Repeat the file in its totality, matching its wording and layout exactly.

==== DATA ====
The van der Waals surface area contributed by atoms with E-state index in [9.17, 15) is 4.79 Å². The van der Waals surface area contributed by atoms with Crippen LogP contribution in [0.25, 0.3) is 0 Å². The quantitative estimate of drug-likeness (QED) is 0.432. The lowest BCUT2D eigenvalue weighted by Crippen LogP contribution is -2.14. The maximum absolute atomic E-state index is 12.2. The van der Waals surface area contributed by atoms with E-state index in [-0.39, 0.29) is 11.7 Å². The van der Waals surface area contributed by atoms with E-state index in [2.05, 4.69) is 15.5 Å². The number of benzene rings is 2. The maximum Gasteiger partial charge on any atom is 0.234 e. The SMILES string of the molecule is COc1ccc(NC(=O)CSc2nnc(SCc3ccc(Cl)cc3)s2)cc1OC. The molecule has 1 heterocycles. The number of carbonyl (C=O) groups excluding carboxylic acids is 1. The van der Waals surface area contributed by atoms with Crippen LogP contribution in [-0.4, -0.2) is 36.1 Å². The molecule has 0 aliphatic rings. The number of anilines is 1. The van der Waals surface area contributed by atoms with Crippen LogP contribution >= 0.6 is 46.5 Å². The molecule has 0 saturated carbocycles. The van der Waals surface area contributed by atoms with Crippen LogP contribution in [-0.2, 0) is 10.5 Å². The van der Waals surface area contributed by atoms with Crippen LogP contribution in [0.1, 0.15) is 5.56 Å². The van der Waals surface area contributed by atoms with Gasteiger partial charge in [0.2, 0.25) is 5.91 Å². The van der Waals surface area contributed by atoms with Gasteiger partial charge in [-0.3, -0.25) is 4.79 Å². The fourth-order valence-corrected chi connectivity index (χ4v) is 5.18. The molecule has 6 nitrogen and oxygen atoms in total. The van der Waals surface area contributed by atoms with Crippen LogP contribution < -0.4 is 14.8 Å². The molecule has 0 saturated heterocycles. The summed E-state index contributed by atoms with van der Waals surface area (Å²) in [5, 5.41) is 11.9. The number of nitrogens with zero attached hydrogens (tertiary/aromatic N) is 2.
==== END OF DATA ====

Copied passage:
The van der Waals surface area contributed by atoms with E-state index in [9.17, 15) is 4.79 Å². The van der Waals surface area contributed by atoms with Crippen LogP contribution in [0.25, 0.3) is 0 Å². The quantitative estimate of drug-likeness (QED) is 0.432. The lowest BCUT2D eigenvalue weighted by Crippen LogP contribution is -2.14. The maximum absolute atomic E-state index is 12.2. The van der Waals surface area contributed by atoms with E-state index in [-0.39, 0.29) is 11.7 Å². The van der Waals surface area contributed by atoms with E-state index in [2.05, 4.69) is 15.5 Å². The number of benzene rings is 2. The maximum Gasteiger partial charge on any atom is 0.234 e. The SMILES string of the molecule is COc1ccc(NC(=O)CSc2nnc(SCc3ccc(Cl)cc3)s2)cc1OC. The molecule has 1 heterocycles. The number of carbonyl (C=O) groups excluding carboxylic acids is 1. The van der Waals surface area contributed by atoms with Crippen LogP contribution in [-0.4, -0.2) is 36.1 Å². The molecule has 0 aliphatic rings. The number of anilines is 1. The van der Waals surface area contributed by atoms with Crippen LogP contribution >= 0.6 is 46.5 Å². The molecule has 0 saturated carbocycles. The van der Waals surface area contributed by atoms with Crippen LogP contribution in [-0.2, 0) is 10.5 Å². The van der Waals surface area contributed by atoms with Crippen LogP contribution in [0.1, 0.15) is 5.56 Å². The van der Waals surface area contributed by atoms with Gasteiger partial charge in [0.2, 0.25) is 5.91 Å². The van der Waals surface area contributed by atoms with Gasteiger partial charge in [-0.3, -0.25) is 4.79 Å². The fourth-order valence-corrected chi connectivity index (χ4v) is 5.18. The molecule has 6 nitrogen and oxygen atoms in total. The van der Waals surface area contributed by atoms with Crippen LogP contribution < -0.4 is 14.8 Å². The molecule has 0 saturated heterocycles. The summed E-state index contributed by atoms with van der Waals surface area (Å²) in [5, 5.41) is 11.9. The number of nitrogens with zero attached hydrogens (tertiary/aromatic N) is 2.